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Antiplatelet drug treatment is a cornerstone in cardiovascular prevention. Low-dose aspirin (ASA) inhibits platelet-dependent, cyclo-oxygenase-1 (COX-1)-mediated thromboxane formation from arachidonic acid (AA), and is usually the preferred drug.1 Clopidogrel inhibits platelet ADP (P2Y12) receptors, and is an alternative for patients who cannot take ASA or for co-treatment when dual antiplatelet therapy is needed.2 Benefits of treatment do not outweigh the increased risk of bleeding in primary prevention in low-risk patients. For high-risk coronary patients the benefits may be so large that dual (or even triple) antiplatelet drug therapy is indicated during limited periods of time with very high risk.
Aspirin and clopidogrel “resistance” are much discussed and there are several reviews on the subject (eg, Patrono and Rocca,3 Gurbel and Tantry,4 Cattaneo5). There is, however, still some confusion about how to diagnose and handle antiplatelet drug “resistance”, and what high “residual platelet activity” in a treated patient actually means. The paper by Geisler et al in this issue of Heart reports on high residual platelet activity during treatment with ASA and clopidogrel (see article on page 743).6 The data are interesting, but what do they mean for further research or for the care of patients?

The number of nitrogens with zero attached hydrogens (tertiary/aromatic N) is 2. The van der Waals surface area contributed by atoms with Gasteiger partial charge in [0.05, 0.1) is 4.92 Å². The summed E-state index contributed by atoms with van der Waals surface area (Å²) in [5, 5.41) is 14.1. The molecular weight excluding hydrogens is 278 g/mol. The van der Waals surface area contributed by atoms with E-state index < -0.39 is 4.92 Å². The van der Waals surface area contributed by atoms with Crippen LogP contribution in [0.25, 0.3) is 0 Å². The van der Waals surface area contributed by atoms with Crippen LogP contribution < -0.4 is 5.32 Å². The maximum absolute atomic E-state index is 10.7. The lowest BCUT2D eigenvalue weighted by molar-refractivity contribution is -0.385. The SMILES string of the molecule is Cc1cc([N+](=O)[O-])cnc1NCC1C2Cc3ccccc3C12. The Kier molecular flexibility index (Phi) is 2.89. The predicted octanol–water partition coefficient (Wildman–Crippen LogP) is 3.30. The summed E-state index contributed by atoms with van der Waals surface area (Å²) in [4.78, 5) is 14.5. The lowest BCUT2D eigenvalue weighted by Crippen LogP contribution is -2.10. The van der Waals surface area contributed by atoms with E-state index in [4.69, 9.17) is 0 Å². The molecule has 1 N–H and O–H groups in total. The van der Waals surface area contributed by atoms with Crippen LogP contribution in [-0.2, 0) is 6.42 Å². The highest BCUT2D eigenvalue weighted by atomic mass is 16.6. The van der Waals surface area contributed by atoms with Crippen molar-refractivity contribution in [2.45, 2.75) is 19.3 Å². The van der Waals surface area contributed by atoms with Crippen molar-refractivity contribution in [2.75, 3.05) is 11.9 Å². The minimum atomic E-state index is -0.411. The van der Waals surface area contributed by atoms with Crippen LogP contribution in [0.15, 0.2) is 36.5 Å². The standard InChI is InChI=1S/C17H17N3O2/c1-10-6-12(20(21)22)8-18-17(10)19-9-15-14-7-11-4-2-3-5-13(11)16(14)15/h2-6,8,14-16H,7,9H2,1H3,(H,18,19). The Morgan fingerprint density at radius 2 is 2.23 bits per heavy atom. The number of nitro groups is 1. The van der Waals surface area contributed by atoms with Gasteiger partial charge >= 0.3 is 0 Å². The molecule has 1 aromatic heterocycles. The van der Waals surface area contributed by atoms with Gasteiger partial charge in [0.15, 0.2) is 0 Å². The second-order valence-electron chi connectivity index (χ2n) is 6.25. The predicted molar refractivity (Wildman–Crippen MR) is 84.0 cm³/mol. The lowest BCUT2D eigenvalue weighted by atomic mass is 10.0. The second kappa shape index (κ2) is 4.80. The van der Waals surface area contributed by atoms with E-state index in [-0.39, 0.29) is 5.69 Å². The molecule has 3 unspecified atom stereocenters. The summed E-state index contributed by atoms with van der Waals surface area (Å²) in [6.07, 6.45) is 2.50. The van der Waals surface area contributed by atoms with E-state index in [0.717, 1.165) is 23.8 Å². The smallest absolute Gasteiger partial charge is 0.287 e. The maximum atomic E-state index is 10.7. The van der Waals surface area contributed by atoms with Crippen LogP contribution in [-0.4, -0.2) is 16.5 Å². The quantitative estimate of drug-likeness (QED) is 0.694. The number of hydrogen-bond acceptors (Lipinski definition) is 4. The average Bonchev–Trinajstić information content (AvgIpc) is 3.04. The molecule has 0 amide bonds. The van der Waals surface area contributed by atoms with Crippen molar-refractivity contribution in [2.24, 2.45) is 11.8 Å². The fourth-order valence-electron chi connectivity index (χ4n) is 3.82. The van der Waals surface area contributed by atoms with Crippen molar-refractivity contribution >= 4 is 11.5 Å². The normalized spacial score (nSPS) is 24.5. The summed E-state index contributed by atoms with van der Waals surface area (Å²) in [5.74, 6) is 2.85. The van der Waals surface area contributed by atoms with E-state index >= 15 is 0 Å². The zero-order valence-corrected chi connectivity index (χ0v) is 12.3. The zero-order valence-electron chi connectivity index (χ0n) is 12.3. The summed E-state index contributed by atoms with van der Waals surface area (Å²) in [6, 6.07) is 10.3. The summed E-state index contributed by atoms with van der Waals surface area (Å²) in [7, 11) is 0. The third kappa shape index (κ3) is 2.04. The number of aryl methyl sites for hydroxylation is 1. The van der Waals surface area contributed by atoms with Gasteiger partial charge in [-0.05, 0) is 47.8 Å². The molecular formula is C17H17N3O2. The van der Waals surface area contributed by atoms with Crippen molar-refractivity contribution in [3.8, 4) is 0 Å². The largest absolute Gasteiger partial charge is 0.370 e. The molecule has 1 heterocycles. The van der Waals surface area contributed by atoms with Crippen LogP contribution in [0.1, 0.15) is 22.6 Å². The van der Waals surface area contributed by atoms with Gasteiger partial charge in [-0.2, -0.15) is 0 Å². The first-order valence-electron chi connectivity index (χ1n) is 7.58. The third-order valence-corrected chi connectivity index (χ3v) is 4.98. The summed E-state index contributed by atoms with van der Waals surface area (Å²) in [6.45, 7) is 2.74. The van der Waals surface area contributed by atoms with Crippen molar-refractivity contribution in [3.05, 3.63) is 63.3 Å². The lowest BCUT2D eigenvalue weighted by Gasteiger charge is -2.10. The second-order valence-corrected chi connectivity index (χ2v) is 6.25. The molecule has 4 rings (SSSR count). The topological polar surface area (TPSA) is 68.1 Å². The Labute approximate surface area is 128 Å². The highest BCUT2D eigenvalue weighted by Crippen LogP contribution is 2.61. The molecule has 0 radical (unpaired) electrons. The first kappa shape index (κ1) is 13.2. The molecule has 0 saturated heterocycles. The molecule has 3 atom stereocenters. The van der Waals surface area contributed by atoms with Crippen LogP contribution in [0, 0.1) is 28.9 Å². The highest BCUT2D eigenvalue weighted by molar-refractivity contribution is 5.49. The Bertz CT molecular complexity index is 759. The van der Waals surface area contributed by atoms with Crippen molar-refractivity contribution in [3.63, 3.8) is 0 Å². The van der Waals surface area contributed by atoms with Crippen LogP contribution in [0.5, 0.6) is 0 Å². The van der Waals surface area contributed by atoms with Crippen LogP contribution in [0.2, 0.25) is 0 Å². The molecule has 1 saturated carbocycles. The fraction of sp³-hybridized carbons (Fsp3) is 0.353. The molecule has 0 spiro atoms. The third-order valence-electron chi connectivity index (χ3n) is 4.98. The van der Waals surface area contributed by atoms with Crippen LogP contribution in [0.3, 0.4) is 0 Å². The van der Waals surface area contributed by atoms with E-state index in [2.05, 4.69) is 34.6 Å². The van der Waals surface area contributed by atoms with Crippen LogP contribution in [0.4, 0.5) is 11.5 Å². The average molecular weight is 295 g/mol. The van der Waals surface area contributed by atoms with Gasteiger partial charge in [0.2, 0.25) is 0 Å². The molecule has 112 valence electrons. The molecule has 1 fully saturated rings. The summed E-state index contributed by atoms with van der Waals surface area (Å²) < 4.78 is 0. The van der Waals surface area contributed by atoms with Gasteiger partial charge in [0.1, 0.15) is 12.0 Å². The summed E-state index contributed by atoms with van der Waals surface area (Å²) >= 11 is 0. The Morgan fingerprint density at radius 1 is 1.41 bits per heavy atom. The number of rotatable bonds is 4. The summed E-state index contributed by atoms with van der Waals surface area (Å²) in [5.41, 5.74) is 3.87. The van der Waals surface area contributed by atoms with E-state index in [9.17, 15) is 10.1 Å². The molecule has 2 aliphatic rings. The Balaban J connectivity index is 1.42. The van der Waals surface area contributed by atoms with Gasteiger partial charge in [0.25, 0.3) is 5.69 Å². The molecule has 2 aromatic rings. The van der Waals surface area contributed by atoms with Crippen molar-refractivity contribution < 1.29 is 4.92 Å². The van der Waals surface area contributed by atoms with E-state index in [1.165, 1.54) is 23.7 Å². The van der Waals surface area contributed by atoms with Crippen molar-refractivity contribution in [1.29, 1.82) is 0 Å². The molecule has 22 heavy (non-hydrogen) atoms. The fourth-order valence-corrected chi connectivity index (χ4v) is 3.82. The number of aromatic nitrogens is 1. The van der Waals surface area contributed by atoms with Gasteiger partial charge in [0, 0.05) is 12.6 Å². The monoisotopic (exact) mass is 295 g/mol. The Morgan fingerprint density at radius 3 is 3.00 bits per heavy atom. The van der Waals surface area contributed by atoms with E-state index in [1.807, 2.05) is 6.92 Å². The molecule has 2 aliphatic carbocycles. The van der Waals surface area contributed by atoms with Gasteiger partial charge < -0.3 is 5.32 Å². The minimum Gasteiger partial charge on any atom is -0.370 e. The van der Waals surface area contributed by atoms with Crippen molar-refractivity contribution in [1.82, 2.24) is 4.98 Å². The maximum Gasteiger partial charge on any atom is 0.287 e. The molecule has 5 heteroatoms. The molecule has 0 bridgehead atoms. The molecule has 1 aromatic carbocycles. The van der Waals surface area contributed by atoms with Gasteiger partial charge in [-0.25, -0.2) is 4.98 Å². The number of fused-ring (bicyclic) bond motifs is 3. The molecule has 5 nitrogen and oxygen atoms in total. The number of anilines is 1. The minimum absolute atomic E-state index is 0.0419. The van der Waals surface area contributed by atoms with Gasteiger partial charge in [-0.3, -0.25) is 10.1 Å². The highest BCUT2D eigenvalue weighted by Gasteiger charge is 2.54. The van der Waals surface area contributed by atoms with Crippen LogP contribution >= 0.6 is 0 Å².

CARDIOVASCULAR PREVENTION: A “NUMBERS GAME”
In cardiovascular prevention many patients must be treated so that relatively few can benefit. Patients at risk are selected (based on history, clinical findings and risk factors) and we treat those who have a reasonable chance of benefiting. The risks and benefits of treatment are determined in randomised, prospective clinical trials which give an estimate of the risk reduction one treatment may yield compared with another in a specific patient population. Whether we really achieve these results in the healthcare setting depends on how closely we reproduce the conditions of the trial (patient selection, check-ups and compliance, other …